Many lives have been saved over the past 30 years due to home smoke alarm systems. Safety groups such as the National Safety Council (NSC), the National Fire Protection Association (NFPA), the Consumer Product Safety Commission (CPSC) and our local Fire/Rescue professionals have done a tremendous job in educating the public about smoke alarms and their role in saving lives.
Some Alarming Statistics
For whatever reason, many homeowners do not take fire safety seriously. According to the NFPA:
- almost five million homes still do not have a smoke alarm;
- the fire death rate is more than twice as high in homes with no smoke alarm or no working smoke alarm;
- no smoke alarms were present in 38% of home fire deaths;
- in home fires that had inoperative smoke alarms, 46% of the alarms had missing or disconnected batteries;
- dead batteries were present in 24% of smoke alarm failures.
Smoke alarms must be properly installed and maintained in order to alert residents of a fire. Smoke alarms are vital in reducing fire-related deaths and injuries. If there is a fire in your home, deadly gases and smoke will spread rapidly. Smoke alarms will alert you and give you time to get out.
The question is not, “What are the odds of my home catching on fire?”. No, no, no! Ask yourself this question, “If my home catches on fire, what are the odds of my family members and me getting out safely?”. Once a fire starts, you only have two minutes, at the most, to get everyone out to safety.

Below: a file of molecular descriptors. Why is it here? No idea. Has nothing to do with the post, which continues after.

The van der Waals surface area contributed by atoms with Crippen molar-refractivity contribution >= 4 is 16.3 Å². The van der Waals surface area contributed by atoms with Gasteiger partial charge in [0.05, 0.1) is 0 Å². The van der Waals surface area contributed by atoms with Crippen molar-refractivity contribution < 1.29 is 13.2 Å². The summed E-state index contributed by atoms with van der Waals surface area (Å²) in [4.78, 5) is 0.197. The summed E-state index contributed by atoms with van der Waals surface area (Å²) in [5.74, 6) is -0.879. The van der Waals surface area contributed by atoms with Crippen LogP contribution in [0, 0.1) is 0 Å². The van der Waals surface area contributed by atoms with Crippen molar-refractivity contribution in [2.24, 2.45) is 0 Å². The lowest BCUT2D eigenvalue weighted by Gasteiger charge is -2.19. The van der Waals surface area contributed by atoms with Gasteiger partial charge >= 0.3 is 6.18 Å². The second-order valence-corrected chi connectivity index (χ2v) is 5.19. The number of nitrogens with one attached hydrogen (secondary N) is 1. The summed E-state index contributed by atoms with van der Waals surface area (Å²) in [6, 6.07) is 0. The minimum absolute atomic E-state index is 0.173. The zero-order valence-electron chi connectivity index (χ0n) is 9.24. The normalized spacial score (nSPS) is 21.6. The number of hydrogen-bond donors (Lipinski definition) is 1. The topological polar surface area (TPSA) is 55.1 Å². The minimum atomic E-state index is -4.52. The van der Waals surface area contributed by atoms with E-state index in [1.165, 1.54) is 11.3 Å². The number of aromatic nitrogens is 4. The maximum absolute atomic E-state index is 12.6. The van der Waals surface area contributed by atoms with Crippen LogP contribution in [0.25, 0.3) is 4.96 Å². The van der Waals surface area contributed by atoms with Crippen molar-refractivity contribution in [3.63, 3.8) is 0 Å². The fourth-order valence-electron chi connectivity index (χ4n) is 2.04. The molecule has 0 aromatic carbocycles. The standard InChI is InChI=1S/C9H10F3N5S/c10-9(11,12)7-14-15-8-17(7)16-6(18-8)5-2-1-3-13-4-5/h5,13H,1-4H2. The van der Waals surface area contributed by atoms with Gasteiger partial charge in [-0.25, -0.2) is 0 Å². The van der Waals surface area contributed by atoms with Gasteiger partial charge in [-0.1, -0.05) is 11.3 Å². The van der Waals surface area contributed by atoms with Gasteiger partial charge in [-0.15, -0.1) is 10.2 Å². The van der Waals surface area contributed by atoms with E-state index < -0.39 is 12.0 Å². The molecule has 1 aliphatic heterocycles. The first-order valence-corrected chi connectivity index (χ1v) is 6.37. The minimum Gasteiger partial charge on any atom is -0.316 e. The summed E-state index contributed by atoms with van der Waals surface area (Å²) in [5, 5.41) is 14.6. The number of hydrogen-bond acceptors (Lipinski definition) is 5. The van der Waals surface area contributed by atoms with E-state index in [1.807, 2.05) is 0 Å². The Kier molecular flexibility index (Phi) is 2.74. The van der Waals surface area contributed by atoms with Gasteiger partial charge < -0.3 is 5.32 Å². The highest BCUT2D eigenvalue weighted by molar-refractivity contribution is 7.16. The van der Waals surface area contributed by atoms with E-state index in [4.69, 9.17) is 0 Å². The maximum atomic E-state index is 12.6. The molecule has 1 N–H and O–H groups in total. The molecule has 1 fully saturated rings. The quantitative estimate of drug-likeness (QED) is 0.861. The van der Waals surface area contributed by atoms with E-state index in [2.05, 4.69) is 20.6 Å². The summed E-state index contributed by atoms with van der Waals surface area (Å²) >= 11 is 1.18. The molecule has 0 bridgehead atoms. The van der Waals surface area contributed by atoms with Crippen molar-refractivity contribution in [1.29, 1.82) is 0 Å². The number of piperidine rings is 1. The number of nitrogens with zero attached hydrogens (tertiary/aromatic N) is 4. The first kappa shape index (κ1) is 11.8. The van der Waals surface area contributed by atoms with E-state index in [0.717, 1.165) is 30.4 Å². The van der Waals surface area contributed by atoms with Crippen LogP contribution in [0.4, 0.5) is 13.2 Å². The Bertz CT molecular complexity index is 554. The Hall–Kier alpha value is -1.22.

Types of Smoke Alarms
Make sure your smoke alarms have been tested by an approved and recognized testing laboratory. The laboratory’s label should be present on each alarm. If not, replace them.
There are two basic types of smoke alarms. For the best possible protection, use both types.
Ionization: this type of alarm is generally more responsive to flaming fires.
Photoelectric: this type of alarm responds more to a smoldering type of fire.
Fatal fires in homes, regardless of time of day, include both types of fires – flaming and smoldering. There is no way to predict which type of fire could break out in your home or what time of day it could happen. Therefore, it is best to have both types of alarms in your home.
Smoke Alarm Locations – No Room For Error!
In your home you need a smoke alarm in each of the following locations:
- one in every sleeping room,
- one outside each sleeping area,
- one on every level (floor) of your home, one or more extra for a large home.
Notice in this one-level floor plan we have three bedrooms – one on one end of the home and two on the other end. So we need the following: 3 for the bedrooms + 2 for outside the separate sleeping areas = 5 smoke alarms.
Interconnected Smoke Alarms – Every Second Counts
If a fire breaks out in your home, you have two minutes or less to get out safely. And if there are others in your home who will depend on you to alert them and help them to safety (those with special needs, the hearing impaired, the elderly, etc.), you have no time to lose.